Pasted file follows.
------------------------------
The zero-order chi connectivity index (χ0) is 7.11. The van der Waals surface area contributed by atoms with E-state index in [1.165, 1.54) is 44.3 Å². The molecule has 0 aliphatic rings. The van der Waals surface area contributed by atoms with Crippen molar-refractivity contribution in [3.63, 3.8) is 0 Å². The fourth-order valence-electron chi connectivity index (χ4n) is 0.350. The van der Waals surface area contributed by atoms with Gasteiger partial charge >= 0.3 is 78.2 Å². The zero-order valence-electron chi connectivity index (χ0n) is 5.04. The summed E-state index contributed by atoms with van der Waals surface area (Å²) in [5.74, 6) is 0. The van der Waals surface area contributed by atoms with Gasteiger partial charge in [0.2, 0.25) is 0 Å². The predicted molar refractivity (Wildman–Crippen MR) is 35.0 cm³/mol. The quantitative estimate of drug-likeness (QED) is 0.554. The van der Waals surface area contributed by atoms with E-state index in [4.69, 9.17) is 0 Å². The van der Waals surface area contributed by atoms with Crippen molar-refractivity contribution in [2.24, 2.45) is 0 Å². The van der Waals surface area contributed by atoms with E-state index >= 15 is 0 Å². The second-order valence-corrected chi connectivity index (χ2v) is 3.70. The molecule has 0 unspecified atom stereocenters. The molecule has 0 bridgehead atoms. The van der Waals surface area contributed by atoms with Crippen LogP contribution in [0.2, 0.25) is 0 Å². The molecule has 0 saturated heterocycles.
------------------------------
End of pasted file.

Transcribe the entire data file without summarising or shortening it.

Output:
The zero-order chi connectivity index (χ0) is 7.11. The van der Waals surface area contributed by atoms with E-state index in [1.165, 1.54) is 44.3 Å². The molecule has 0 aliphatic rings. The van der Waals surface area contributed by atoms with Crippen molar-refractivity contribution in [3.63, 3.8) is 0 Å². The fourth-order valence-electron chi connectivity index (χ4n) is 0.350. The van der Waals surface area contributed by atoms with Gasteiger partial charge >= 0.3 is 78.2 Å². The zero-order valence-electron chi connectivity index (χ0n) is 5.04. The summed E-state index contributed by atoms with van der Waals surface area (Å²) in [5.74, 6) is 0. The van der Waals surface area contributed by atoms with Gasteiger partial charge in [0.2, 0.25) is 0 Å². The predicted molar refractivity (Wildman–Crippen MR) is 35.0 cm³/mol. The quantitative estimate of drug-likeness (QED) is 0.554. The van der Waals surface area contributed by atoms with E-state index in [4.69, 9.17) is 0 Å². The van der Waals surface area contributed by atoms with Crippen molar-refractivity contribution in [2.24, 2.45) is 0 Å². The van der Waals surface area contributed by atoms with E-state index >= 15 is 0 Å². The second-order valence-corrected chi connectivity index (χ2v) is 3.70. The molecule has 0 unspecified atom stereocenters. The molecule has 0 bridgehead atoms. The van der Waals surface area contributed by atoms with Crippen LogP contribution in [0.2, 0.25) is 0 Å². The molecule has 0 saturated heterocycles.